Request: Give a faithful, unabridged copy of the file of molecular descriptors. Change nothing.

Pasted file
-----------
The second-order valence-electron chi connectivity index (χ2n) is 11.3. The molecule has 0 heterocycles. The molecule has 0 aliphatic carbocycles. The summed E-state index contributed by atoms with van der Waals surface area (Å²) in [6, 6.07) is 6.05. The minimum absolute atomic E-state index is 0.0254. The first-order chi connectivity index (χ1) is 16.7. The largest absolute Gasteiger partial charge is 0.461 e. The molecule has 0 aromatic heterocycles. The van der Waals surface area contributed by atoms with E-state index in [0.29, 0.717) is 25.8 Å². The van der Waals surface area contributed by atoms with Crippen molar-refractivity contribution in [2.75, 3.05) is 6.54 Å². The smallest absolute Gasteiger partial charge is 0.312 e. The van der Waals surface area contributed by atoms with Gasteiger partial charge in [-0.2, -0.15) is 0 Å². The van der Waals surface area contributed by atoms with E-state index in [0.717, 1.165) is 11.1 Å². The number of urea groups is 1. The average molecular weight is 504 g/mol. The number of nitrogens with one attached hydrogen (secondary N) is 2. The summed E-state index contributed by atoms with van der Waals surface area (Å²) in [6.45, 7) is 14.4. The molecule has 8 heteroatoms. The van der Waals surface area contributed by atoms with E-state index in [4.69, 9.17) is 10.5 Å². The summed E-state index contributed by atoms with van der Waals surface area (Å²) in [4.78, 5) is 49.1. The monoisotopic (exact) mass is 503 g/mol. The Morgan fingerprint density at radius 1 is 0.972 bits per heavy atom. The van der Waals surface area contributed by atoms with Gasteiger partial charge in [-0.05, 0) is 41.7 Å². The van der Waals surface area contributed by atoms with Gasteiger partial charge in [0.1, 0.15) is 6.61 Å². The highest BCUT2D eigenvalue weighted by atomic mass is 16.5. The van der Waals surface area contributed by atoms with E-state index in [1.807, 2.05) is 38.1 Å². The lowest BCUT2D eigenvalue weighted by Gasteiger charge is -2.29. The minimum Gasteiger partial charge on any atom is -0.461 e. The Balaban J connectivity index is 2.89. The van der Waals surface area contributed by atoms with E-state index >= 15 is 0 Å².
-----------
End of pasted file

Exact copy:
The second-order valence-electron chi connectivity index (χ2n) is 11.3. The molecule has 0 heterocycles. The molecule has 0 aliphatic carbocycles. The summed E-state index contributed by atoms with van der Waals surface area (Å²) in [6, 6.07) is 6.05. The minimum absolute atomic E-state index is 0.0254. The first-order chi connectivity index (χ1) is 16.7. The largest absolute Gasteiger partial charge is 0.461 e. The molecule has 0 aromatic heterocycles. The van der Waals surface area contributed by atoms with E-state index in [0.29, 0.717) is 25.8 Å². The van der Waals surface area contributed by atoms with Crippen molar-refractivity contribution in [2.75, 3.05) is 6.54 Å². The smallest absolute Gasteiger partial charge is 0.312 e. The van der Waals surface area contributed by atoms with Gasteiger partial charge in [-0.2, -0.15) is 0 Å². The van der Waals surface area contributed by atoms with E-state index in [0.717, 1.165) is 11.1 Å². The number of urea groups is 1. The average molecular weight is 504 g/mol. The number of nitrogens with one attached hydrogen (secondary N) is 2. The summed E-state index contributed by atoms with van der Waals surface area (Å²) in [6.45, 7) is 14.4. The molecule has 8 heteroatoms. The van der Waals surface area contributed by atoms with E-state index in [4.69, 9.17) is 10.5 Å². The summed E-state index contributed by atoms with van der Waals surface area (Å²) in [4.78, 5) is 49.1. The monoisotopic (exact) mass is 503 g/mol. The Morgan fingerprint density at radius 1 is 0.972 bits per heavy atom. The van der Waals surface area contributed by atoms with Gasteiger partial charge in [-0.05, 0) is 41.7 Å². The van der Waals surface area contributed by atoms with Gasteiger partial charge in [0.1, 0.15) is 6.61 Å². The highest BCUT2D eigenvalue weighted by atomic mass is 16.5. The van der Waals surface area contributed by atoms with E-state index in [1.807, 2.05) is 38.1 Å². The lowest BCUT2D eigenvalue weighted by Gasteiger charge is -2.29. The minimum Gasteiger partial charge on any atom is -0.461 e. The Balaban J connectivity index is 2.89. The van der Waals surface area contributed by atoms with E-state index >= 15 is 0 Å².